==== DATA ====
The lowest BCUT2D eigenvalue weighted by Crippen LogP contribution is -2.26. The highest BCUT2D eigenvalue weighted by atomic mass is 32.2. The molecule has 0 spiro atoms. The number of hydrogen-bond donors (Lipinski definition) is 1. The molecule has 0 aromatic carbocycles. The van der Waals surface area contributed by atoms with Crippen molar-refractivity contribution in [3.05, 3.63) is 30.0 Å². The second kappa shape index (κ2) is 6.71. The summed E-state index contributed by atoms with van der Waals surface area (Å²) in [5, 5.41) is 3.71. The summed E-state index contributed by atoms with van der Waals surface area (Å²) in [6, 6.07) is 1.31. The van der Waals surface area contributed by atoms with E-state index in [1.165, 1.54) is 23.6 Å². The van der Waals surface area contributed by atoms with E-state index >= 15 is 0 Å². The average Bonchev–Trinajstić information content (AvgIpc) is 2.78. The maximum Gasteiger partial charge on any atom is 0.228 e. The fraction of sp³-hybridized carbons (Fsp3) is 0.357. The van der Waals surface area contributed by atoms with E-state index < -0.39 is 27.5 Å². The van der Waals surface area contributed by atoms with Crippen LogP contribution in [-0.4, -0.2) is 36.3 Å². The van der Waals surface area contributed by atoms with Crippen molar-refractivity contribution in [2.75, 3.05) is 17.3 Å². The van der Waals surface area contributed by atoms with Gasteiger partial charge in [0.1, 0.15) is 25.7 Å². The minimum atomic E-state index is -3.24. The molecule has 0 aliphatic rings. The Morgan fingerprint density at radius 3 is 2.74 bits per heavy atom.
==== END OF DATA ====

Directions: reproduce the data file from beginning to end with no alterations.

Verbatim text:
The lowest BCUT2D eigenvalue weighted by Crippen LogP contribution is -2.26. The highest BCUT2D eigenvalue weighted by atomic mass is 32.2. The molecule has 0 spiro atoms. The number of hydrogen-bond donors (Lipinski definition) is 1. The molecule has 0 aromatic carbocycles. The van der Waals surface area contributed by atoms with Crippen molar-refractivity contribution in [3.05, 3.63) is 30.0 Å². The second kappa shape index (κ2) is 6.71. The summed E-state index contributed by atoms with van der Waals surface area (Å²) in [5, 5.41) is 3.71. The summed E-state index contributed by atoms with van der Waals surface area (Å²) in [6, 6.07) is 1.31. The van der Waals surface area contributed by atoms with E-state index in [1.165, 1.54) is 23.6 Å². The van der Waals surface area contributed by atoms with E-state index >= 15 is 0 Å². The average Bonchev–Trinajstić information content (AvgIpc) is 2.78. The maximum Gasteiger partial charge on any atom is 0.228 e. The fraction of sp³-hybridized carbons (Fsp3) is 0.357. The van der Waals surface area contributed by atoms with E-state index < -0.39 is 27.5 Å². The van der Waals surface area contributed by atoms with Crippen LogP contribution in [-0.4, -0.2) is 36.3 Å². The van der Waals surface area contributed by atoms with Crippen molar-refractivity contribution in [2.75, 3.05) is 17.3 Å². The van der Waals surface area contributed by atoms with Gasteiger partial charge in [0.1, 0.15) is 25.7 Å². The minimum atomic E-state index is -3.24. The molecule has 0 aliphatic rings. The Morgan fingerprint density at radius 3 is 2.74 bits per heavy atom.